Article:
Hargraves, on the other hand, set us all straight on cliché and idiom with cool and delicious authority. As a past president of the Dictionary Society of North America, he is more than qualified. The subtitle of his work is A Guide to the Use and Abuse of Clichés and, if you’ll excuse the idiom, it does what it says on the tin. The etymology of the French verb clicher is complex, but the original literal meaning of the English adoption denoted a printer’s convenience, ‘specifically a stereotype block bearing text that was used to produce multiple printed copies’. It was a skip and jump from printer’s block to our notion of ‘a phrase or opinion that is overused and betrays a lack of original thought’. The considerable entertainment value of this book is that instead of producing a dictionary of clichés (there are several already) Hargraves editorialises. Example: ‘Worth its weight in gold is a long-winded way of saying ‘valuable’ and is applied indiscriminately to all things, whether their weight, if they are even capable of having weight, is of interest or not.’ Shazam! He continues, ‘Using it means a missed opportunity to characterise worth in any number of more original or striking ways.’ Filled with usage anxiety, I can only say that this book has value.
Philip Loder, who has an Oxford DPhil in insect physiology, delights with a slender volume of short stories that are almost flash fiction for their brevity and collected under the title Selling Antiquity. The second story, ‘Flying Circuits’, is set in Oxford and celebrates coming of age against the backdrop of the University’s effort to encourage swifts to nest. But the collection ranges very widely and is well judged. In fact it is a super example of short-form fiction at its best, and betrays an Arts Council-funded cover image which, with the title, made me initially think the book was going to be ‘Memoirs of an eBay seller’.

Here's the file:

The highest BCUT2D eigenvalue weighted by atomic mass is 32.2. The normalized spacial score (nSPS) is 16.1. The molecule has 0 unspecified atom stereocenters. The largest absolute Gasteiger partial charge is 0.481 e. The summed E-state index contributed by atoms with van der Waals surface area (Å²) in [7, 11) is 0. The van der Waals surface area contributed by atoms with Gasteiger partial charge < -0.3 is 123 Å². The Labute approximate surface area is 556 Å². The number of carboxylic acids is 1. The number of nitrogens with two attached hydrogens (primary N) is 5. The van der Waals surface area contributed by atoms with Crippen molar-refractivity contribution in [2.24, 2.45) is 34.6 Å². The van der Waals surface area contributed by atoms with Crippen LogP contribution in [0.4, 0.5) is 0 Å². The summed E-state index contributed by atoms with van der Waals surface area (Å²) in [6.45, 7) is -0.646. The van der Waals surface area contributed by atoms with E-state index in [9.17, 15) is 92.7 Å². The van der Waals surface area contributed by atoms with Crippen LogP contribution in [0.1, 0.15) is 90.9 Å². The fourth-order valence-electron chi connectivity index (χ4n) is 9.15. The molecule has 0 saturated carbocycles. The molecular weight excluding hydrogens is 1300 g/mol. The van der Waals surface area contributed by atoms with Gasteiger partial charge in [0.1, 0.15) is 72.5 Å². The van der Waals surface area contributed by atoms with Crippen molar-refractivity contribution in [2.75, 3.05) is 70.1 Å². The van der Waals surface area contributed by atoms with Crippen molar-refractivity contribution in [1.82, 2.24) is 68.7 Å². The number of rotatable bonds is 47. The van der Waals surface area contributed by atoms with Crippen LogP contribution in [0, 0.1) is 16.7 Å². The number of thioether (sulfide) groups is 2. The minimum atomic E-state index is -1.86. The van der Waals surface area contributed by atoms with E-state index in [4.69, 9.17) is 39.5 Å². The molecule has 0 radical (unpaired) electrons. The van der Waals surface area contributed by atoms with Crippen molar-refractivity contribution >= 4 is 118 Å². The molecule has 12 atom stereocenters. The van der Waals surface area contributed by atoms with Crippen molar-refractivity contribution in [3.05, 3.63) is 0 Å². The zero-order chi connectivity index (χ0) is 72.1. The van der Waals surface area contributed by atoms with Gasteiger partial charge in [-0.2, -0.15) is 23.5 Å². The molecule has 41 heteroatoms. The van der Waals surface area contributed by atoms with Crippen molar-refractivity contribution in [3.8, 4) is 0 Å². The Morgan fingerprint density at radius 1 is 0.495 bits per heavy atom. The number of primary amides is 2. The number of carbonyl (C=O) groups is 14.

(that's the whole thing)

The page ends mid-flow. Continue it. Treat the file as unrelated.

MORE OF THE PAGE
Moving on, and slightly swaying under the weightiness of the final two volumes for this bulletin, we have an amazing biography of cosmologist and mathematician E.A. Milne by his daughter Meg Weston Smith. A very valuable work of research in its own right, Beating the Odds contains an Oxford narrative (battling the University’s disdain for science in the 1930s, inviting Albert Einstein and Niels Bohr to Oxford as the first Rouse Ball Chair, living in Northmoor Road) and a battle to combine Christianity with cosmology.
Finally Death, Resurrection, and Human Destiny: Christian and Muslim Perspectives, with an afterword by former Archbishop of Canterbury Rowan Williams. This volume fleshes out a conference held in 2012 and charts a decade of theological dialogue miles away from our current woes in Syria and Iraq and the heated rhetoric that goes with them. I would not characterise the book as an easy read. And if your disposition is atheistic, the scholarly qualities of the dialogue recorded here will not impress, given the assumed theology of what is being discussed. Let’s hand the last word to Williams: ‘We [Muslims, Jews, Christians] mean a good many diverse things by “resurrection”, but we are at one in seeing it as the exercise of a divine initiative never defeated by death.’
Image by dixieroadrash under Creative Commons licence.